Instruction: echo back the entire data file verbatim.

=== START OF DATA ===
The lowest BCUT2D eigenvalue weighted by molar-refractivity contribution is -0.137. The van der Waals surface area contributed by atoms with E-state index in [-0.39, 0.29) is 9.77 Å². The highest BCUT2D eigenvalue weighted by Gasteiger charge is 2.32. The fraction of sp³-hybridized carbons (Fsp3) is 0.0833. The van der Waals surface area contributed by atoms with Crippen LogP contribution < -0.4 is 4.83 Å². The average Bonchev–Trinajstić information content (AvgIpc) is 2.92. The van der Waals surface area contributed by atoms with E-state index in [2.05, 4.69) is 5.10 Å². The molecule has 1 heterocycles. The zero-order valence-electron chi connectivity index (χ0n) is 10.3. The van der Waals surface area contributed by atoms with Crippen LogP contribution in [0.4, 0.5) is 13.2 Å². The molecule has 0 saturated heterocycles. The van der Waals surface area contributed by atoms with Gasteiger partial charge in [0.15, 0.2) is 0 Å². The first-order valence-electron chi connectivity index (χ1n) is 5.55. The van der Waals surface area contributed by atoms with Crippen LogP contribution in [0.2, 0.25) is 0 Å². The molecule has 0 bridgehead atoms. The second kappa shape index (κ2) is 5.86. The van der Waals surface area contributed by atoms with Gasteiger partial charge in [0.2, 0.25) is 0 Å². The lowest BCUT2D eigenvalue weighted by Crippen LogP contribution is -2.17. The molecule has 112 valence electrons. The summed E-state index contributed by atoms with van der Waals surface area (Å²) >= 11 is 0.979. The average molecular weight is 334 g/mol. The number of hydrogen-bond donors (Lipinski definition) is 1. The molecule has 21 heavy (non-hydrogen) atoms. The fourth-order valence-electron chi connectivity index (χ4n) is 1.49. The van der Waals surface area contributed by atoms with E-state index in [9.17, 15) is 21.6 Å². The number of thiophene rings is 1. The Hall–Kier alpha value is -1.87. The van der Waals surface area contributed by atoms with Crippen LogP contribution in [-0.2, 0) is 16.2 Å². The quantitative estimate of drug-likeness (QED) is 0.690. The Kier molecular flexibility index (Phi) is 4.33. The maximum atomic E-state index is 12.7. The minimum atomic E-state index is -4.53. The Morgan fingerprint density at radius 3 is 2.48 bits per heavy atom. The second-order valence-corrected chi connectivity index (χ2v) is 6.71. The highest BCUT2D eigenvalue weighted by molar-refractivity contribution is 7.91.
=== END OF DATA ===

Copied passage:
The lowest BCUT2D eigenvalue weighted by molar-refractivity contribution is -0.137. The van der Waals surface area contributed by atoms with E-state index in [-0.39, 0.29) is 9.77 Å². The highest BCUT2D eigenvalue weighted by Gasteiger charge is 2.32. The fraction of sp³-hybridized carbons (Fsp3) is 0.0833. The van der Waals surface area contributed by atoms with Crippen LogP contribution < -0.4 is 4.83 Å². The average Bonchev–Trinajstić information content (AvgIpc) is 2.92. The van der Waals surface area contributed by atoms with E-state index in [2.05, 4.69) is 5.10 Å². The molecule has 1 heterocycles. The zero-order valence-electron chi connectivity index (χ0n) is 10.3. The van der Waals surface area contributed by atoms with Crippen LogP contribution in [0.4, 0.5) is 13.2 Å². The molecule has 0 saturated heterocycles. The van der Waals surface area contributed by atoms with Gasteiger partial charge in [0.15, 0.2) is 0 Å². The first-order valence-electron chi connectivity index (χ1n) is 5.55. The van der Waals surface area contributed by atoms with Crippen LogP contribution in [0.2, 0.25) is 0 Å². The molecule has 0 bridgehead atoms. The second kappa shape index (κ2) is 5.86. The van der Waals surface area contributed by atoms with Gasteiger partial charge in [0.2, 0.25) is 0 Å². The lowest BCUT2D eigenvalue weighted by Crippen LogP contribution is -2.17. The molecule has 112 valence electrons. The summed E-state index contributed by atoms with van der Waals surface area (Å²) >= 11 is 0.979. The average molecular weight is 334 g/mol. The number of hydrogen-bond donors (Lipinski definition) is 1. The molecule has 21 heavy (non-hydrogen) atoms. The fourth-order valence-electron chi connectivity index (χ4n) is 1.49. The van der Waals surface area contributed by atoms with E-state index in [9.17, 15) is 21.6 Å². The number of thiophene rings is 1. The Hall–Kier alpha value is -1.87. The van der Waals surface area contributed by atoms with Crippen LogP contribution in [-0.2, 0) is 16.2 Å². The quantitative estimate of drug-likeness (QED) is 0.690. The Kier molecular flexibility index (Phi) is 4.33. The maximum atomic E-state index is 12.7. The minimum atomic E-state index is -4.53. The Morgan fingerprint density at radius 3 is 2.48 bits per heavy atom. The second-order valence-corrected chi connectivity index (χ2v) is 6.71. The highest BCUT2D eigenvalue weighted by molar-refractivity contribution is 7.91.